A few years I read Gordon MacDonald’s book, Rebuilding Your Broken World. After reading only the first chapter I knew I would love it. What compelled me to start reading it was the day-in and day-out observations of ministry. To quote Thoreau, “Most men lead lives of quiet desperation and go to the grave with the song still in them.” So many folks I know are seemingly hanging on by a thread but just can’t bring themselves to share their desperation with another person. Men are especially vulnerable to this sort of thinking. The consequence, at least one, is that their world is crumbling and they’re trying to handle it alone.
MacDonald’s book is a word of hope and encouragement to folks who find themselves in such a place. We all have broken worlds of one sort or another. MacDonald’s focus is the brokenness that comes from our own doing… or the doing of someone close to us. A broken marriage, family, lost job, etc. This book is written to “broken-world people” by a “broken-world person” who has traveled that road and learned how to rebuild his world. He offers hope to those who desire to do the same.
I heartily recommend this book and encourage you to mark it up with a pen, meditate upon it, and pray over it.
by Richard Baxter
Take God in Christ for your only rest, and fix your heart upon him above all. May the living God, who is the portion and rest of his saints, make our carnal minds so spiritual, and our earthly hearts so heavenly, that loving him and delighting in him may be the work of our lives; and that neither I nor you may ever be turned from this path of life… The saint’s rest is the most happy state of a Christian. It is the perfect endless enjoyment of God by the perfected saints…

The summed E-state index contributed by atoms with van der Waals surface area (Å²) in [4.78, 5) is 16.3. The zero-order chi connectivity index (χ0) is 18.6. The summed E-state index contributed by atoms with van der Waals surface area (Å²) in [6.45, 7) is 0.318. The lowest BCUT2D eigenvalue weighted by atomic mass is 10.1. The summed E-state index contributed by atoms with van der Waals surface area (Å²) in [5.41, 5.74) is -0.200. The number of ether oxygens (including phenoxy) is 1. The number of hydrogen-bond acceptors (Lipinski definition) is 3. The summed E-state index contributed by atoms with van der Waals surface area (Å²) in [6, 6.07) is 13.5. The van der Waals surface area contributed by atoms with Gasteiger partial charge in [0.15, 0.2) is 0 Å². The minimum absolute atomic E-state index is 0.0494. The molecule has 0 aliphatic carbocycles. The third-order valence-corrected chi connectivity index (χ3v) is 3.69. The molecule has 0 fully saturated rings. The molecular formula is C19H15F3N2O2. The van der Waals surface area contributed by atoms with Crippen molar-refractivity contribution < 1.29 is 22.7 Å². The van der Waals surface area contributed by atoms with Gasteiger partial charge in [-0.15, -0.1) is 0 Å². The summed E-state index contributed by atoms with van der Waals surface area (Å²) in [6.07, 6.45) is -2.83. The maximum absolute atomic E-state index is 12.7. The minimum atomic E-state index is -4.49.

Everyone Is A Theologian
Godly men know that, for good or ill, everyone is a theologian. We each think thoughts and imagine ideas about God, even if those thoughts and ideas are that God does not exist. Some have plumbed the depths of theology while others have only skimmed along the surface. Regardless of one's efforts or abilities, thinking theologically is unavoidable.
Far from being dry, boring, and stale, theology ought to be spirit-renewing, soul-forming, and life-transforming. It isn't (or, shouldn't) be merely for academic and intellectual pursuits, but instead, to draw us closer to God and conform us more to his likeness. Thinking more intentionally about God should lead us to know him better and love him more. Indeed, the more we learn of God's magnificence, the more worship, joy, and gratitude ought to break out among us. In fact, it will become impossible to contain our pleasure brought forth from our discoveries of the person and work of God.
Soli Deo Gloria
The first question of the Westminster Shorter Catechism asks:
"What is the chief end of man?"
"Man's chief end is to glorify God, and to enjoy him forever."
To increasingly know ("about" and "relationally") and love God leads men pursuing godliness to seek their Lord's glory in all aspects of their lives. They shift from self-centered to God-centered lives in which every sphere is integrated because each is connected to and empowered by God, who is at the center. And each part exists to bring God the glory due his name.
Studying textbooks about God alone won't accomplish all of this. But pursuing God more intentionally will move us in the right direction of knowing, loving, following, and trusting God, as well as seeking and submitting to his will. This is theology at its best.
Brothers, is God your chief pursuit and greatest desire?
Soli Deo Gloria,